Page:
I do want to offer this correction from the comment below. According to this Open Letter from the Church Council at Riverside Church, Rev. Dr. Braxton’s total compensation was $460,000 – not $600,000. This is helpul information to have – though I think the underlying questions still pertain to the situation.
The Rev. Dr. Brad Braxton has resigned today from his position as Senior Pastor of Riverside Church (details here). Braxton has served Riverside for just 9 months before submitting his resignation. Many of you probably first heard Braxton’s name when the NY Times ran the story about his compensation package back in April of 2009. According to those who were labeled as “dissidents,” they said his package was over $460,000 and included:
- Annual base salary of $250,000
- Monthly housing allowance of $11,500
- Pension and life insurance benefits
- Entertainment, travel and “professional development” expenses
- An equity allowance for the future purchase of a home
- Money for a full-time maid
- Private school tuition for his 3-year-old daughter
First, let me say that I have heard some really wonderful things about Rev. Braxton. He is a fellow FTE Fellow and was a part of an FTE Conference a few summers ago. I was also very impressed with him after watching this segment from a Religion & Ethics Newsweekly Report. I have also been to Riverside Church for worship before and know that it is an historic church for our country and would be quite the place to try to step in and begin to serve. It is also a congregation that has dealt with a lot of controversy in its rich history.
However, I’m guessing that this story is being used as a very complex case study in seminary classrooms all around the country, because I think it brings to the fore a lot of questions about terms of call, pastoral responsibility and stewardship, among other issues. Also – many who have commented on the situation thus far – have said that there are many issues of racism at work in this story, which is also very sad and brings up many justice-related issues.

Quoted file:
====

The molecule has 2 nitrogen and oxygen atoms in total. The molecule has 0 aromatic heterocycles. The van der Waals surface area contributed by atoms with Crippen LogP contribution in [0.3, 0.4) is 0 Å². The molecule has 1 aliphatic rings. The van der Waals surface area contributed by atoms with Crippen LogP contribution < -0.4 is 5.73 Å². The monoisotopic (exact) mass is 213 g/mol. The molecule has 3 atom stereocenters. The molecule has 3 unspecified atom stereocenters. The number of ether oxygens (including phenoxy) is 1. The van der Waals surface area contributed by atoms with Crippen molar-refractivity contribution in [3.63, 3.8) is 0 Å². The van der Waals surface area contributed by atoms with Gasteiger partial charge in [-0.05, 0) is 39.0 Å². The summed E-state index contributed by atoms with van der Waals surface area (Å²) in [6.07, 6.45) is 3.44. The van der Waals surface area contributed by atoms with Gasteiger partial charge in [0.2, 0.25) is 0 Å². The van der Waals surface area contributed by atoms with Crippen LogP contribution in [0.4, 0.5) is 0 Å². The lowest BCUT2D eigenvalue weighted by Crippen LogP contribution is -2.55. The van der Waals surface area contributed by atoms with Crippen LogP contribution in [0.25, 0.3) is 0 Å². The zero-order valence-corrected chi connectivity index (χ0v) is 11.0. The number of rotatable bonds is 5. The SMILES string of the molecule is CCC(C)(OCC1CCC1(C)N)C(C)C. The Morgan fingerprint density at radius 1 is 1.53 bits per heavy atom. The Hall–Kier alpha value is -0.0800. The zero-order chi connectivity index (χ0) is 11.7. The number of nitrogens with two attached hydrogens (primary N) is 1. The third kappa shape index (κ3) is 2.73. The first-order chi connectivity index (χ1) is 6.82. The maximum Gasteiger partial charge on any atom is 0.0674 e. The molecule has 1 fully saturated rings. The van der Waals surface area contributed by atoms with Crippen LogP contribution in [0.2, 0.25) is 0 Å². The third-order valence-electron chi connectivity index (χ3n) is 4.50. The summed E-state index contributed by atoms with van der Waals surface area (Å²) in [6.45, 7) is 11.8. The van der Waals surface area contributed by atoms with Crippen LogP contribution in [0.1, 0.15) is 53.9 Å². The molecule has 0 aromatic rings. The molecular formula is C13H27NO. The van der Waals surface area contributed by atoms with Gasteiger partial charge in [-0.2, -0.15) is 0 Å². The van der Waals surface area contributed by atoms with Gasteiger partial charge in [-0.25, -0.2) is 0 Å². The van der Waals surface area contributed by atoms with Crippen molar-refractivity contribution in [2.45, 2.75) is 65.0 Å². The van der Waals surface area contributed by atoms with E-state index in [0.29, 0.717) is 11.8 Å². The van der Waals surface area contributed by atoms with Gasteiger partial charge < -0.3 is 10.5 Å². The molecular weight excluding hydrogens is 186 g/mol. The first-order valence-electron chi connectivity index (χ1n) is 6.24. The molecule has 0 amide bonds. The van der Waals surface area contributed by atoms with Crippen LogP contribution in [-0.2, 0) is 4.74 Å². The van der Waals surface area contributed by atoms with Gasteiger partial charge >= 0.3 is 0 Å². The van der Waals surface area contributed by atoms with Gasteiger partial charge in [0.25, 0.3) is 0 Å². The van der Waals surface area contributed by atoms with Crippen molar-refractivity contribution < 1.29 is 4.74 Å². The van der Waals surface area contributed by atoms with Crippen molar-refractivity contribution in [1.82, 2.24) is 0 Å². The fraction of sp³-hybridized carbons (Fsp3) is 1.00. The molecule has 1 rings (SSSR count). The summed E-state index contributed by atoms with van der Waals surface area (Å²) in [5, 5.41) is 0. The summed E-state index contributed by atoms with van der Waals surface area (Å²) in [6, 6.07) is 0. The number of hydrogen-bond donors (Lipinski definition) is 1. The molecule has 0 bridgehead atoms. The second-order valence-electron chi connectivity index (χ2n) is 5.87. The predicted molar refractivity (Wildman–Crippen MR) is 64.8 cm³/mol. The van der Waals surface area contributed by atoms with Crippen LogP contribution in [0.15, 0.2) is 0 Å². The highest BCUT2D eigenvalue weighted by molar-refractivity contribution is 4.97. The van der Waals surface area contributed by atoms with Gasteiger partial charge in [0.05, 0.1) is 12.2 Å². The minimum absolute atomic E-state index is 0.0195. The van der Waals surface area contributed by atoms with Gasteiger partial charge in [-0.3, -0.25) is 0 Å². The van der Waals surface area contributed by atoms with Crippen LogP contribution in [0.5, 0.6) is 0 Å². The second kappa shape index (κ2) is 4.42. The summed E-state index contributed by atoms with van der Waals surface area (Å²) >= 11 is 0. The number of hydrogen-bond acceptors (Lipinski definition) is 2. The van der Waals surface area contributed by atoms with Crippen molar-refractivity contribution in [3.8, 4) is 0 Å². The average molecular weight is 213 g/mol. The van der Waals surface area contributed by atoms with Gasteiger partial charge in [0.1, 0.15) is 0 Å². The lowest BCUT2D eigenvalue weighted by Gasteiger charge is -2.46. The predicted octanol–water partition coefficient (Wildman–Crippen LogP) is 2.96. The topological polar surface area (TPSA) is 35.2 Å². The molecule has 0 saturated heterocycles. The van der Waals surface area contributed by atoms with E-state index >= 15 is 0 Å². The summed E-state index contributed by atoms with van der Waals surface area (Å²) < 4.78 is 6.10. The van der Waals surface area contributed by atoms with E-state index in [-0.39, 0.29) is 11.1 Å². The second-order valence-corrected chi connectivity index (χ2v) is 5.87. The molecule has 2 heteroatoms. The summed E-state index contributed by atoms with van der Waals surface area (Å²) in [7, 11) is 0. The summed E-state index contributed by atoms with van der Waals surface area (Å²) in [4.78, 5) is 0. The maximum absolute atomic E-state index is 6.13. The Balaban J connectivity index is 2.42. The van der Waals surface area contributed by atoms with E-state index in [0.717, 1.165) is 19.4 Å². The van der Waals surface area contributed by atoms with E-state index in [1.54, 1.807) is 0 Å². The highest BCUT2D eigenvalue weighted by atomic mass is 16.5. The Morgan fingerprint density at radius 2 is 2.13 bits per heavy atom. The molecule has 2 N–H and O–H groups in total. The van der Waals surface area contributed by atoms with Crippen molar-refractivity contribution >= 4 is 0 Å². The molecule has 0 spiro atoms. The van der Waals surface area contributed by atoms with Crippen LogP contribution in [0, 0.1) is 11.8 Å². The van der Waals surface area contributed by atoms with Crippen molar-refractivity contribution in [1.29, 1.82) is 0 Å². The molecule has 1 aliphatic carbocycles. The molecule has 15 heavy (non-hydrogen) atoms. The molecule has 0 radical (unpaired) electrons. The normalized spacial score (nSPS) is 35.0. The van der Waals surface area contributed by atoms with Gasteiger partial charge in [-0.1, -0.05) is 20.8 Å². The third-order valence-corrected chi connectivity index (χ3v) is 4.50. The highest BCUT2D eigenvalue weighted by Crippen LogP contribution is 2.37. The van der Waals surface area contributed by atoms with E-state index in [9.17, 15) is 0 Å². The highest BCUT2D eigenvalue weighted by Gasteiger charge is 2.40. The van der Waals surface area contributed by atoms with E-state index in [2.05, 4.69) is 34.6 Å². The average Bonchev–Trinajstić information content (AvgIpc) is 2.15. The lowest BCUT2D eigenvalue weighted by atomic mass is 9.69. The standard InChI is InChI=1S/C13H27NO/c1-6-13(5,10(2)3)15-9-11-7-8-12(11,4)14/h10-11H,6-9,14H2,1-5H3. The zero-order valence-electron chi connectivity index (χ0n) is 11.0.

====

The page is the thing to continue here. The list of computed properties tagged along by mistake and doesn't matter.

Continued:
As I asked around on Twitter & Facebook this morning, I’d say that *most* people felt pretty comfortable with Braxton’s compensation package. Some said it seemed fair compared to what other pastors of large churches make. Some said that it’s appropriate because it’s NYC, an historic congregation, the most prominent US church, high income tax in NY State, cost of living, etc. There were others who question its appropriateness, some thought it was ridiculous and one person said very eloquently that it’s “just too damn much money for a pastor.”
Sarah and I were talking about it this morning, and she feels pretty strongly that on a whole, pastors are generally underpaid. And I’d certainly agree with that. How many other professions are there where you can go to college, graduate school, attain advanced degrees and then struggle to pay off debt and live above the poverty line in some places in our country? So, I do agree with her that pastors are on a whole underpaid.
And again, I don’t know anything about the circumstances of Braxton’s family life and situation that all contribute to his salary package. And I believe that pastors (and youth pastors) should really be given more in terms of continuing education, travel reimbursements and professional expenses. Another interesting thing would be to know the median income of those who attend Riverside Church. Are these dissidents in the congregation people who are receiving similar compensation packages from their employers, and just think pastors don’t deserve to make that much money? Or is it in fact a race issue, and if it was a white pastor who was called to Riverside, would people still think a package of $460,000 is exorbitant?
There are clearly many things we don’t know – and so I want to offer the thoughts below with the knowledge that I may be missing a lot of the facts. However, when a compensation package for a pastor reaches close to $460,000 – even if the person is the Senior Pastor of one of the most prominent churches in the United States – I think there are some important questions that need to be asked.
Is it okay for a pastor to make $460,000?